• Last modified 2166 days ago (June 20, 2013)


Athlete relies on family, nutrition

Staff writer

Kevin Nickel runs because it is part of who he is. A Goessel High School and Tabor College alumnus, he is successful in half iron-man and triathlon competitions because of family support and good health habits.

“Because of my work, I need to portray a healthy lifestyle,” Nickel said. “My nature is to want to be the best at what I do, and I enjoy the competition.”

Nickel is director of sports performance programs at The Summit in Hutchinson. As part of the Pinnacle Sports/Orthopedics team, he is a speed, strength, and agility trainer working with middle school and high school athletes daily, and sidelining as an adult personal trainer.

Away from work, Nickel runs, bikes, and swims 10 to 15 hours a week to stay in shape for biweekly triathlon events in which he competes.

“Since we now have a 4-year-old and an 11-month old, I’ve had to tweak my training schedules just a bit,” Nickel said. “My family is my greatest support team. I do more speed and interval training now instead of long distance runs, but I wouldn’t have it any other way. I like to work out at times and places they can all be with me.”

Nickel said a lot of his training takes place indoors, at places where his children can bring their toys along and play within his sight as he works out.

On weekends when he is not competing, the family attends a rural Goessel church and visits parents, parents-in-law, and other relatives in rural Marion County. Nickel often makes weekends “home” into training sessions while family members enjoy visiting with each other.

“I just love running on the quiet country roads out here,” Nickel said. “There are some places with excellent hills and just long quiet stretches for a good workout.”

Nickel — who is ranked as one of the top Kansans in his sport, according to his father-in-law, Delbert Peters, has had a successful spring of iron-man competition. He was third in his age group April 7 in Galveston, Texas, which qualified him for World 70.3 Championships in Vegas.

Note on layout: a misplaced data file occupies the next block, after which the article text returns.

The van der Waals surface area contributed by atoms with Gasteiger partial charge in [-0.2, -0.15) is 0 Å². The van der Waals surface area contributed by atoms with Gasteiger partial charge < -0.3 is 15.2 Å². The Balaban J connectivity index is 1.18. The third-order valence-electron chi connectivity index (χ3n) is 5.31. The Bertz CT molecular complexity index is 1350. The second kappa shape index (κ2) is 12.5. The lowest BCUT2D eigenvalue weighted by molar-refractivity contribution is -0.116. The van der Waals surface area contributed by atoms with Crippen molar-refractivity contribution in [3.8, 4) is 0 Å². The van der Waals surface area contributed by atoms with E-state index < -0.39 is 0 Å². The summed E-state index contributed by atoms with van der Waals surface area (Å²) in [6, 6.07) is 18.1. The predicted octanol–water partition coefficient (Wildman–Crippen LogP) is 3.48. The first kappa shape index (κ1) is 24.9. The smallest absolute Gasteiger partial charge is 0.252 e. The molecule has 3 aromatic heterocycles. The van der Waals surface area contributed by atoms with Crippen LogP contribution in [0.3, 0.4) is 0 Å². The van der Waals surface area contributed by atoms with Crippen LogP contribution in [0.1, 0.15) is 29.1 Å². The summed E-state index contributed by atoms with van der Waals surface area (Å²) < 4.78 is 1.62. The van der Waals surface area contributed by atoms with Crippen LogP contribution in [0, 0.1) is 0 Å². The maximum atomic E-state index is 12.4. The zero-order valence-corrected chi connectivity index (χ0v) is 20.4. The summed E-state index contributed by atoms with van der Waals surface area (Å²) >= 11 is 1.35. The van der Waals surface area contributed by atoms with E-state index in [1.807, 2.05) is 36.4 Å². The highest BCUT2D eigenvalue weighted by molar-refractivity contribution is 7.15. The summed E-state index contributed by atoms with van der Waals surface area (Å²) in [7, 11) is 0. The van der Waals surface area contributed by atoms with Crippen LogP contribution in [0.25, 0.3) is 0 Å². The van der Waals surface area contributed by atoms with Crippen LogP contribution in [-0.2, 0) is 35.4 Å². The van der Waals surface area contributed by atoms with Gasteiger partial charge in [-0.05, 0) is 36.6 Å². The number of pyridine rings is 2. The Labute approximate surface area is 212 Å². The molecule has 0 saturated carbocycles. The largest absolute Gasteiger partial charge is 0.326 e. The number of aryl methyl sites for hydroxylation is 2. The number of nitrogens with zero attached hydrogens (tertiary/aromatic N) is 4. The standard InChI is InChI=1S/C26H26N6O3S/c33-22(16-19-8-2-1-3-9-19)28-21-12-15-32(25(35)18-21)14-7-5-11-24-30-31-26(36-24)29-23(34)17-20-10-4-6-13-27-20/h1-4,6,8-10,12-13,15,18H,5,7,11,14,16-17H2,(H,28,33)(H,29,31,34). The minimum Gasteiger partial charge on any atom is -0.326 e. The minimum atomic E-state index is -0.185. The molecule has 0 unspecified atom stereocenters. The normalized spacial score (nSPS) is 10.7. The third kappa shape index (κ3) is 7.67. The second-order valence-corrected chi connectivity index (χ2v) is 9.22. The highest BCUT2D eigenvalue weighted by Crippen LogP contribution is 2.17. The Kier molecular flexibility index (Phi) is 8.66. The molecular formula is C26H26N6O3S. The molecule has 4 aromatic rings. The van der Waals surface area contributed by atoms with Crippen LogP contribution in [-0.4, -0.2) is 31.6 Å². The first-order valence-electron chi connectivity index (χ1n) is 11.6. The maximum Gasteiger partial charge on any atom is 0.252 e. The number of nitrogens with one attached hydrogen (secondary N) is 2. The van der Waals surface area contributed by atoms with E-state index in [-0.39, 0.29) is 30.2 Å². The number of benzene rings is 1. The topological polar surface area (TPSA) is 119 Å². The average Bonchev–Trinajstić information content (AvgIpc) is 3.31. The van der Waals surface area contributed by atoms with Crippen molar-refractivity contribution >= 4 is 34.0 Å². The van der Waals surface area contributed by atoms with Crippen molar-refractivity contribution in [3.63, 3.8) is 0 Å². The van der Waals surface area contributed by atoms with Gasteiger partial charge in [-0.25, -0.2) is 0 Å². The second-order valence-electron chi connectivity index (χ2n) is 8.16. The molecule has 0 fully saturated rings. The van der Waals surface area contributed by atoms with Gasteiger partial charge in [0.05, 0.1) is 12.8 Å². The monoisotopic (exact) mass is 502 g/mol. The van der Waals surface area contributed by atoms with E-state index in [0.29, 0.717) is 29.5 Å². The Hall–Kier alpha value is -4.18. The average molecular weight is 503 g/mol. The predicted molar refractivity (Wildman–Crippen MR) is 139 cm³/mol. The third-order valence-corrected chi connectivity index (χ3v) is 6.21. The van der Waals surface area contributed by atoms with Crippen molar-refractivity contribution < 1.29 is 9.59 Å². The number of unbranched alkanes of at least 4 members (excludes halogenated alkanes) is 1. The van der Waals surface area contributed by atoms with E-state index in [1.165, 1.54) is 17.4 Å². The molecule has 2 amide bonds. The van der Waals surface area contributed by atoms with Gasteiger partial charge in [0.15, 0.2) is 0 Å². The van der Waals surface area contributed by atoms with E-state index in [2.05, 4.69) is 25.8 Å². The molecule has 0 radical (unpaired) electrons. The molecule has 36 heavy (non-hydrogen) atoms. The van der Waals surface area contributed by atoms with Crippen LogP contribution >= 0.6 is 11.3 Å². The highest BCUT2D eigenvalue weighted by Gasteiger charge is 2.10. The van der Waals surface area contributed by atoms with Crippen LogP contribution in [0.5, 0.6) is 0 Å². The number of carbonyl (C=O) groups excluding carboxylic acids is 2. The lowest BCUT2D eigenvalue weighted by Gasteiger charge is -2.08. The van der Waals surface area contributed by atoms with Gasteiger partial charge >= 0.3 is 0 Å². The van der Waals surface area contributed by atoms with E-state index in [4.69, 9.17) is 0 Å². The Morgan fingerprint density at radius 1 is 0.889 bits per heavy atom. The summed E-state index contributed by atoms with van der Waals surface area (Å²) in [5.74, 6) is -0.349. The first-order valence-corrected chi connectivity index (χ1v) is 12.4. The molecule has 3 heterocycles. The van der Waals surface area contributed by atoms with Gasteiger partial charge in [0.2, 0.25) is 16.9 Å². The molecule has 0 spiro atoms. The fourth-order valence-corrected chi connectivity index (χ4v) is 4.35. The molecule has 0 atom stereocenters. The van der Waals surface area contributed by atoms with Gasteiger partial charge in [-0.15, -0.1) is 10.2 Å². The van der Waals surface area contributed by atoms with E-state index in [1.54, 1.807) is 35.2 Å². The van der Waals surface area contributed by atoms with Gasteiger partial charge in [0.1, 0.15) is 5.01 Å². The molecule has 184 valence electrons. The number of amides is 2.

In April, he won first (sixth time in a row) at the Spring Migration event in Emporia, and on May 5 he was a three-peat champion in the elite amateur division of the TriZou competition in Missouri.

Nickel placed sixth May 19 at the Kansas 5150 at Clinton Lake near Lawrence, and fifth on June 9 at the Kansas 70.3, also in Lawrence — even after a disastrous spill when a biker went down in front of him and he could not avoid a collision.

Despite the ever-present potential for serious injury, Nickel said he enjoys the thrill of competition and has experience in injury recovery.

“I compete as an elite amateur because it gives my sponsors exposure. I like to keep them happy because they cover all my expenses,” he said.

Nickel said the dream of becoming an Olympian in his sport was not high on his priority list.

“I know my abilities,” he said. “I am not one of those fast thoroughbred runners. I am more a strength-based runner, and my body is suited to half iron-man and full iron-man competitions.”

Still, Nickel’s priority in life remains rooted in his family, and he selects races that his family can attend with him.

“My wife and kids are great,” he said. “They run along with the stroller, ringing cowbells and cheering very loudly for me. I couldn’t do it without them.”

Nickel’s wife, Yvette, once an athlete in her own right (an NAIA national 400-meter track champion) is a stay-at-home mom. In additional to leading a vocal cheering squad for him, she helps Nickel keep the details of his life in order.

“She would say I forget my cap, goggles, everything without her to remind me,” he said. “But I count on her for that. I could not be successful without her. When I am ready to go race, I am very focused on the course and my body. I just don’t worry about the other details.”

A typical 70.3-mile half iron-man course includes 56 miles of running, 13.1 miles bicycling, and 1.2 miles of swimming.

“Strength comes not only from training but also from maintaining a well-balanced, lifestyle,” he said. “I don’t remember the last time I even wanted a soda. It’s just not part of my life.”

Nickel avoids using supplements or energy drinks, preferring instead to keep things as natural as possible.

“I believe in whole grains and a good balance of things,” he said. “ I really enjoy eating fruits and vegetables.”

Last modified June 20, 2013